Intense lobbying is on after Ethics and Anti-Corruption Commission placed an advertisement for qualified individuals to apply for the position of chief executive officer.
The chief executive Halakhe Waqo has served his non-renewable six-years term that is coming to an end.
Already, Solicitor-General Kennedy Ongeto who happens to be close to Uhuru Kenyatta has been mandated by powerful individuals to identify the right person for the seat to help fight war corruption.
Also to play a key role in recruitment is National Intelligence Service, Directorate of Public Prosecutions and Directorate of Criminal Investigations. The new CEO’s first agenda at EACC will be to clean rotten faces at the anti-graft body deeply involved in corruption and who have acquired massive wealth.
Already, a petition to investigate Waqo’s operations at EACC and his allies moreso on the controversial purchase in Integrity Centre is being done by two top lawyers.
NIS is likely to allow one of its officers to apply for the slot as it happened with Director of Public Prosecutions Nordin Haji. Haji before landing the current position was based at NIS.
Apart from Haji, Inspector General of Police Joseph Boinnet was recruited from Nis.
Uhuru seems to have a liking for Nis and military officers to occupy strategic positions in his government.
Gordon Kihalangwa the PS ministry of Migration is a former military officer. He was initially director migration services. He was replaced by Alexander Muteshi a former Nis boss in charge of counter terrorism and coordination.
EACC chairman Eliud Wabukala said the applicants must be citizens of Kenya and should possess a postgraduate degree from a recognised university.
Those who wish to replace Waqo must have at least 10 years experience at management level and meet the requirements of Chapter Six of the constitution.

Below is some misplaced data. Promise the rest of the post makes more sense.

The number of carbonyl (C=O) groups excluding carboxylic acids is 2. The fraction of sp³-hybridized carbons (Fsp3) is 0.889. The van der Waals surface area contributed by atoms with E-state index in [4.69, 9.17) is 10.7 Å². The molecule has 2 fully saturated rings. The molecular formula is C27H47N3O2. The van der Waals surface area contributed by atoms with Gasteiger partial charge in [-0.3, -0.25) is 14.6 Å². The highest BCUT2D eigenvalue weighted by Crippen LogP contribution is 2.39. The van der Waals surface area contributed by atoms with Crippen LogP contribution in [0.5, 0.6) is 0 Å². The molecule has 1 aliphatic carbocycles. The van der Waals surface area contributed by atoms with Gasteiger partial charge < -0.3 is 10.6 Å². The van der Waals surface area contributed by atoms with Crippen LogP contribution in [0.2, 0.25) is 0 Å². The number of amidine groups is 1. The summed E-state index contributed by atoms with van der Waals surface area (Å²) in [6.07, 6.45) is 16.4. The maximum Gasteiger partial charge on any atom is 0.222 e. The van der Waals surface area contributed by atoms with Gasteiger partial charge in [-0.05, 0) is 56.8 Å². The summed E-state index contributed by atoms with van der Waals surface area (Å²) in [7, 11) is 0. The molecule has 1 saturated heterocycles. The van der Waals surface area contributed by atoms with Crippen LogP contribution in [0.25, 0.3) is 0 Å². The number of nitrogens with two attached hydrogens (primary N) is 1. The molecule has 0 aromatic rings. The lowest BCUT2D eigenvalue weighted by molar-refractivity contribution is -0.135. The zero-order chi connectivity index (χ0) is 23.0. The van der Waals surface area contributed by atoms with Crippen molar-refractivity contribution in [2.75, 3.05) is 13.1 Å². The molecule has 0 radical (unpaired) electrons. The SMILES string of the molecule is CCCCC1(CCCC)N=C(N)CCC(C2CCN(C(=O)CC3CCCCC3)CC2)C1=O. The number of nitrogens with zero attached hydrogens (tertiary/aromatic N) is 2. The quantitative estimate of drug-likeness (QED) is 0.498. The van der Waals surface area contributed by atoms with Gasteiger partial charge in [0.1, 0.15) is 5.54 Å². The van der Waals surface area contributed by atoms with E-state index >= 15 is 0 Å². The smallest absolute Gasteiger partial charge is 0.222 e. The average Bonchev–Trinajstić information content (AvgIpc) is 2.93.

The applicants must obtain clearance certificates from the Ethics and Anti-Corruption Commission, the Kenya Revenue Authority, Directorate of Criminal Investigations, the Higher Education Loans Board and the Credit Reference Bureau.
Waqo formally took office after being sworn in at the Supreme Court on January 21 2013.
He was the commission’s first CEO since the EACC was established to replace the Kenya Anti-Corruption Commission in 2012.
Waqo’s departure comes at a time EACC has lost the confidence of the executive, which is relying more on the Directorate of Criminal Investigations to investigate graft cases.
A number of mega corruption cases are being handled by George Kinoti’s men and women, which is a pointer Uhuru has lost confidence with EACC’s ability to prosecute graft cases.
In 2014, EACC put the president in an embarrassing situation when it handed him a list of alleged thieves which he presented to parliament during his state of the nation address.
Most of those mentioned were never prosecuted due to lack of evidence.
At one time an infuriated Uhuru on learning the wild goose chase that the commission had sent him on publicly dressed down Waqo at a State House function. “We Waqo wewe ulinisimamisha hapo mbele ya bunge nikafuta mawaziri…mpaka wa leo, after two years hujaniambia where their guilt is,” the president lambasted him.
However, observers aver that the body has not been serious on its work, and should be disbanded.
The EACC was again on the spot after the Kinoti team started going after graft suspects, sidestepping it.
The commission publicly told the office of the DCI to keep off the investigation of economic crimes.
On realising that it was being sidelined, EACC quickly charged Busia governor Sospeter Ojaamong with a Sh8 million procurement case and is still struggling to put together a watertight case in the Ruaraka land case.
Waqo’s departure comes before he could shed light on damming allegations made by a former employee, Adan Guracha that he received kickbacks to interfere with cases and in the process pocketed Sh300 million to bungle the NYS probe.
With DPP being a Somali origin and a Muslim like Waqo, it is expected the next EACC CEO will likely come outside the Somali community.
Nis has a depertment that is currently fully involved in the war against economic crimes and has been working together with DCI and DPP.
The next EACC chief executive will have his work cut out, going by such reports.
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